CUKTIV ask himself the question, is his district
is organized for the SECOND TPESDAY IN OCTTO
BER If fce does not know that his district is
thoroughly organized, attend to it at once.—
Remember, that what is everybody's busiuess
is nobody *, and the ouly way to make sure
that it is done is to do it joursy'lf.
THE OXYGENATED BITTERS
Indication, It tart Hum. IValer Braih sj
jf Slonuu li, Jaundice, Flatulency, tinirrat IJebihty' t"'
find a ready relief and *peed v cur in this great rein*/ '
THE OXYGENATED BITTERs
Are believed by many who have heen cured of the lr/
Complaint* to be the only medicines which tin, mat
medica afford* for their infallible cure. It i* not un '
holic preparation, which, while giving a momentary It '' '
nlus. redu'-e* the ay-tem in the i-ame ratio ; but one d°
tinctand different from any medical preparation n '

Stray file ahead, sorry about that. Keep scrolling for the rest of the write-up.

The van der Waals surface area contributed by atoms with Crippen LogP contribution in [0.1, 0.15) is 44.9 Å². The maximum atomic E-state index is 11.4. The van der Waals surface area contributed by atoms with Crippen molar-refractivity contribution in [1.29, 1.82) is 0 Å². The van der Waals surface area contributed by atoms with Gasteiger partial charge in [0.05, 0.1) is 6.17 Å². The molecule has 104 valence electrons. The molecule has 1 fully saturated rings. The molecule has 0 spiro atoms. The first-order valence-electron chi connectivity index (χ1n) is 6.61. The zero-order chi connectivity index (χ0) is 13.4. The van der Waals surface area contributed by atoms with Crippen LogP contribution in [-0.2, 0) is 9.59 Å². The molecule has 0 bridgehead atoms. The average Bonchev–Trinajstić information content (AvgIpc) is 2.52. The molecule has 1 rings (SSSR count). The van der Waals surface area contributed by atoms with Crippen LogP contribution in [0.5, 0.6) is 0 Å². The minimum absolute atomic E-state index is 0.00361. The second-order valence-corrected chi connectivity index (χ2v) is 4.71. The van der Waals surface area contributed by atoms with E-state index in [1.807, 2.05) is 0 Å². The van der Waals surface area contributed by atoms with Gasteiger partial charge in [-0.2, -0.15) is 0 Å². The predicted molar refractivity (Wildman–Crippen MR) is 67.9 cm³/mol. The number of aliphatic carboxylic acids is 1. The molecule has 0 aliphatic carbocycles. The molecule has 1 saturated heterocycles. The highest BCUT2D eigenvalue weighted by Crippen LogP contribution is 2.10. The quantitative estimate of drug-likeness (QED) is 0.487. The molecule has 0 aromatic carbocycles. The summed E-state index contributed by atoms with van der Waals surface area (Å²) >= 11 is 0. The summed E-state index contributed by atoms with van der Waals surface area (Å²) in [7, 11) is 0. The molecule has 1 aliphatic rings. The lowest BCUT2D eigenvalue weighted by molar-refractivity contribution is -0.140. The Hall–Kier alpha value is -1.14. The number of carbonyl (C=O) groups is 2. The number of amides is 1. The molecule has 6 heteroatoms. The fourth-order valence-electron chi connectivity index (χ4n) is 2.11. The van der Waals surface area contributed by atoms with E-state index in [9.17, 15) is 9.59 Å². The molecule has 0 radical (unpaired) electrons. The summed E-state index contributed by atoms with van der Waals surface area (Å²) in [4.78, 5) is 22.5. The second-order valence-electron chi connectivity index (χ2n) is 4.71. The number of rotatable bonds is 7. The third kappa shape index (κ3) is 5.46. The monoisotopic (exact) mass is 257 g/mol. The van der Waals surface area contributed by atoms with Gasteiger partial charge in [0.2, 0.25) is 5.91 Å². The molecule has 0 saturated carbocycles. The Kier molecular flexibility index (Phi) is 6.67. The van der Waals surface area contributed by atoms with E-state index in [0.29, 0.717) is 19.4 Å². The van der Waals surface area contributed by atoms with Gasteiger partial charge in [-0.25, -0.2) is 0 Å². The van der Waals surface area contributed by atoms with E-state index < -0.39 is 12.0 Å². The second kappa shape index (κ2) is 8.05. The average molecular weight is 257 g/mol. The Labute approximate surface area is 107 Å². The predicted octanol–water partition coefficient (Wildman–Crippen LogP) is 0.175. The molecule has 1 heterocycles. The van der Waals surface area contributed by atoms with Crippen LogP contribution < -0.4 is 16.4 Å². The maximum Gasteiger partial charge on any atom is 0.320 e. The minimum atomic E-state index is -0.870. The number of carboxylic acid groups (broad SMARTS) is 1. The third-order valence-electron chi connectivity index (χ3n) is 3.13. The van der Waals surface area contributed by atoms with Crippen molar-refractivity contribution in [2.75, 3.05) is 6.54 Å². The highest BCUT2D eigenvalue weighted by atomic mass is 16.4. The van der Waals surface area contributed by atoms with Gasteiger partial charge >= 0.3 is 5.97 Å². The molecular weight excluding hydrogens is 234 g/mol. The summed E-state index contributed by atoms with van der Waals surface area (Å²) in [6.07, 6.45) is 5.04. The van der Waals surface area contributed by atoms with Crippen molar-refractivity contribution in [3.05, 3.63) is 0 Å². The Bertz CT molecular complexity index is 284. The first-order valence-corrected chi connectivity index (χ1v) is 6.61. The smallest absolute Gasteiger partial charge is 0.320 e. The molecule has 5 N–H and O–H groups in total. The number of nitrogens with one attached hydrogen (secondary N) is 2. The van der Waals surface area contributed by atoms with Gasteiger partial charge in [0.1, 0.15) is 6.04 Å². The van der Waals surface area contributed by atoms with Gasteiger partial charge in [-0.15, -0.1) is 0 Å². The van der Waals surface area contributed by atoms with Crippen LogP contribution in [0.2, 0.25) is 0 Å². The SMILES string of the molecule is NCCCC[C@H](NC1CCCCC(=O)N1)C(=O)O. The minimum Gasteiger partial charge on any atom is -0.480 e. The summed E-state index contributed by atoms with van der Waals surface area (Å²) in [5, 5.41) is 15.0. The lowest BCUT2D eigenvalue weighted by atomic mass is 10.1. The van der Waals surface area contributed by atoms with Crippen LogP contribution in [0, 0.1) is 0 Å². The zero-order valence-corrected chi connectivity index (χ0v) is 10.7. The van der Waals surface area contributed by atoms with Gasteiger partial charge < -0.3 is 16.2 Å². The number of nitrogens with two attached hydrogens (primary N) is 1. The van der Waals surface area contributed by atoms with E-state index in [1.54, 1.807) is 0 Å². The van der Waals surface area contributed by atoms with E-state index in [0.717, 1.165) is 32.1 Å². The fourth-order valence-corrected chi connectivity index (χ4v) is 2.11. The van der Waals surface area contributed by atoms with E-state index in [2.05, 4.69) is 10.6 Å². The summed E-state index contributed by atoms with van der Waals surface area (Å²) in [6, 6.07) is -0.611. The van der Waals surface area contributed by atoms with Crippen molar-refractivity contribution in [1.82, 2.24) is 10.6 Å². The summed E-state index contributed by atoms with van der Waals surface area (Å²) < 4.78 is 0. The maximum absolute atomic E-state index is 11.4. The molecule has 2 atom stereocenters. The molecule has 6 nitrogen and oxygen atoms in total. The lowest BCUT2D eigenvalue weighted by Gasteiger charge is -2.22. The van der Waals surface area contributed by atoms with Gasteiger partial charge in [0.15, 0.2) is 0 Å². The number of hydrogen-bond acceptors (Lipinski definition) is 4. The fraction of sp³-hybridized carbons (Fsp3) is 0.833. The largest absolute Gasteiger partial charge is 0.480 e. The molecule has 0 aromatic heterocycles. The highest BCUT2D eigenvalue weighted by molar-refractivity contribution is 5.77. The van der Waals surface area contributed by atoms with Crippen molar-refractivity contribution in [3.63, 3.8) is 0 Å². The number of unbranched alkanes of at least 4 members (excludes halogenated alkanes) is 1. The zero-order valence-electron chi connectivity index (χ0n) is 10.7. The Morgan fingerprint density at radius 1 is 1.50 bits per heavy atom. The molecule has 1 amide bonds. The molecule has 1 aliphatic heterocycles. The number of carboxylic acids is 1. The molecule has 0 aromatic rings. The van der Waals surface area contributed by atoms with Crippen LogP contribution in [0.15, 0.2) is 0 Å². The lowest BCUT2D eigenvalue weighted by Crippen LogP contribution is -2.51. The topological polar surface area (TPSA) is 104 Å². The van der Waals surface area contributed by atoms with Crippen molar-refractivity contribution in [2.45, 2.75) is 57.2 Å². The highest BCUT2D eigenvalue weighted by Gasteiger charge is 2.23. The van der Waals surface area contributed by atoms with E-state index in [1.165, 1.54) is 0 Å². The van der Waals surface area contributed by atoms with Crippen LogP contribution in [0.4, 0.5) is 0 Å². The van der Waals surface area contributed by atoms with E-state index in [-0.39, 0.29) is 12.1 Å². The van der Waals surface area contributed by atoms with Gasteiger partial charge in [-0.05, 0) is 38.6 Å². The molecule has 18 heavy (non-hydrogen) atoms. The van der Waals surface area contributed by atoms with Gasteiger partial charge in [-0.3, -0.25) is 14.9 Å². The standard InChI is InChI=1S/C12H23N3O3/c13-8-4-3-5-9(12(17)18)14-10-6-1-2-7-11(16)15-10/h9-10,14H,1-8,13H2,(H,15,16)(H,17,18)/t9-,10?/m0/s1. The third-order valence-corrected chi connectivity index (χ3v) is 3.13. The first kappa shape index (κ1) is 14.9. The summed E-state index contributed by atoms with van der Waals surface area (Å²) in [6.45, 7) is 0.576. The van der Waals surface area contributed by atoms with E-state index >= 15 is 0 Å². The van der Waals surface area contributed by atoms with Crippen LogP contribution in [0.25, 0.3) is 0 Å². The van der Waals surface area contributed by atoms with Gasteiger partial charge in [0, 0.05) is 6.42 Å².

| compounded, and which will, in moat case*, extract'./
d-.sease by the roots and restore the patient to pri.te*
, health. iu proof of which, tcatiuiuuy of the very hit" 1 '
' est and unexceptionable character is presented. '
We call the attention of the readet to the following >,
; tcr from ('resident .Saint, of Weslcyan University _
MIDDLKTOWN, Conn., Feb. 2->,
! Messrs. SrrrnW. FOWLE A Co.,— Gentlemen I fi rs ,
made use of the Ox VGEN ATED BITTKKS some seven V
eight years since. Having suffered for twenty C j
i from a form of Dyspepsia, which was attended with'
nervous headache, on an average of not less than vi
day iu a week. I was induced by the unpretending r /
commendation of l)r. Green ' to try one bottle and if ■
benefit was received to discontinue the use."
The ue of one bottle warranted a further trial, to,
extent of some three or four, with a careful observe, ,
of the accompanying directions. Tiie result was an g
most entire relief from the usual dyspeptic symptom,
and their depressing, painful consequences, "j be| Kv ' r
tlie-e Hitters produced an entire change in the habit* u'
i my system and upon the active energies of the digestif,
oigans. 1 now deem myselfaa exempt from Dyspep'..,
as most persons. These Bitters have also been of g.
vice to other members of my family.
Very respectfully vour*.
AUGUSTUS W. SMITH